Congratulations to the 2012 Outstanding Graduate Teaching Assistant Award nominees! The Graduate College and the Faculty Development Program coordinate the annual award process, which includes nomination by faculty or staff members and the submission of a teaching portfolio. Recipients receive a $1,000 award, and both nominees and recipients are recognized at an April reception in their honor.
Nominees this year included Alyssa Anzelmo, Clinical Speech-Language Pathology; Carolina Bañuelos, Applied Criminology; Caitlyn Burford, Applied Communication; Brian Burt, Applied Physics; Lesther Papa, Psychology; Samantha Petree, Spanish; Emily Saad, Chemistry; Dana Spinnler, Psychology; and Shelley Staples, Applied Linguistics.
The 2012 recipients, shown below with Graduate Dean Ramona Mellott, are:
Claudia Behnke, Spanish
Behnke has presented on listening activities in the language classroom at the American Association of Spanish and Portuguese Teachers annual meeting and will present on the use of Facebook in the language classroom at the Southwest Conference on Language Teaching. New NAU teaching assistants and instructors are asked to observe Behnke's classes as examples of effective and communicative Spanish instruction for beginners. "In today's world multilingualism is not just a talent, but also a responsibility," Behnke says. "A second language is a prized skill that every student deserves to have."
Michael Cole, Applied Physics
Cole has taught labs for Physics 112, 262, and 264, two of which are normally taught by faculty members, which testifies to his versatility and depth of knowledge. Every week before the lab, he carefully works through the experiments and makes detailed notes of any problems he thinks the students will encounter. At the start of the lab, he presents a summary along with circuit diagrams he sketches on the white board. While the labs are in progress, he repeatedly goes around to each group, answers questions, and ensures that the equipment is working properly. He follows up by grading lab reports fairly and efficiently. Additionally, Cole has been a generous resource for his fellow teaching assistants, willingly explaining concepts, outlining pitfalls, and offering teaching suggestions.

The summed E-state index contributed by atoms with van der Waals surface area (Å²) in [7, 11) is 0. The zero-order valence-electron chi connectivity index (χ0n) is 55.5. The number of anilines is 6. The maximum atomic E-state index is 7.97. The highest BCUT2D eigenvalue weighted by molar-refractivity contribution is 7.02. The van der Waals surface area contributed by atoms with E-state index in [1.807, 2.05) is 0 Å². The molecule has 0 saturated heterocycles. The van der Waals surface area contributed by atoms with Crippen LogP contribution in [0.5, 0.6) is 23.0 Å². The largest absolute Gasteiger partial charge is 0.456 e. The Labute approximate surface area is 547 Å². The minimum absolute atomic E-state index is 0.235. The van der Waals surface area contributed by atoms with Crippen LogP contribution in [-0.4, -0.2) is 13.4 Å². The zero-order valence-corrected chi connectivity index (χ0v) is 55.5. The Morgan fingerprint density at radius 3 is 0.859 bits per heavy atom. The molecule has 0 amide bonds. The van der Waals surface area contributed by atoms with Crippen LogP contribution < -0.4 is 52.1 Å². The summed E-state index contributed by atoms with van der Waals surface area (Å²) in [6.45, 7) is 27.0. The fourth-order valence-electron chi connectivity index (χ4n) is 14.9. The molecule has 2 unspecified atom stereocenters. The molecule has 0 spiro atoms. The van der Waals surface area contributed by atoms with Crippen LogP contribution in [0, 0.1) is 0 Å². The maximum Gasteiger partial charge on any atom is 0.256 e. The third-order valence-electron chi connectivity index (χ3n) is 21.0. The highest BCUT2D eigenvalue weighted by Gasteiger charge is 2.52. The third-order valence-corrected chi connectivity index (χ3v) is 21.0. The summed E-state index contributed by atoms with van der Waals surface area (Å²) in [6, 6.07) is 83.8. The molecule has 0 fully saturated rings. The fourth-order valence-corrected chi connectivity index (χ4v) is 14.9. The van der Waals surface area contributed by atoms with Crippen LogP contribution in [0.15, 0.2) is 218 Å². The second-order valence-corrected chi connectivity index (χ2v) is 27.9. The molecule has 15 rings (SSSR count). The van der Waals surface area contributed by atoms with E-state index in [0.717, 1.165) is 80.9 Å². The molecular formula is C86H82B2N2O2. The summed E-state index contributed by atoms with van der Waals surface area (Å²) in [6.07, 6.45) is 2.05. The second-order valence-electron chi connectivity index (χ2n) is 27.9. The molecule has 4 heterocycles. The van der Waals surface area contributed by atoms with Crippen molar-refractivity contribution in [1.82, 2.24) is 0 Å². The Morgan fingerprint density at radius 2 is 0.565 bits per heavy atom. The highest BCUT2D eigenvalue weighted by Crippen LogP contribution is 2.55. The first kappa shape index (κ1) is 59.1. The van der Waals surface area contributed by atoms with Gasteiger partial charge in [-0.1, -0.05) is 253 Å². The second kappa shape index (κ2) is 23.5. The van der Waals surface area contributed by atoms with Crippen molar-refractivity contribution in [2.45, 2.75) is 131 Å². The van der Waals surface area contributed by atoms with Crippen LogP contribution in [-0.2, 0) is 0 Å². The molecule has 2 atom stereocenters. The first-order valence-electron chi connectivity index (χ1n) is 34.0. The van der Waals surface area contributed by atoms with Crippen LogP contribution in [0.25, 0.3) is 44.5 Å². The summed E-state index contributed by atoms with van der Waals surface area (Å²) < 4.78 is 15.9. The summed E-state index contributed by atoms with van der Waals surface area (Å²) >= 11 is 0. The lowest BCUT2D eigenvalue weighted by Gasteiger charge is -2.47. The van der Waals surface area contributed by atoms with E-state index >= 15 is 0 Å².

Describing the physical world we live in with mathematics and abstract concepts like vectors and fields can be extremely hard for students to grasp, Cole says. When explaining an experiment or problem he never simply gives an answer: he tries to lead them to the correct answer. He places a premium on being able and available to explain difficult concepts, trying to relate how he has learned, and what he has seen work for others, in a coherent manner. His ultimate goal, and the most difficult, he says, is "to teach students how to learn at the most fundamental level and think for themselves, so that they have the ability to learn anything."
We would like to recognize all the 2012 GTA Award nominees and recipients for the quality of their work in classrooms and laboratories. Thank you for the important contributions you make to undergraduate education at NAU!
How do you design group work for significant learning experiences? And what is the critical difference between cooperative and collaborative learning? Don't miss words of wisdom from Linda Shadiow, NAU Faculty Development Program director and professor of educational foundations: read "Collaborative Learning: Problem-Solving in Groups."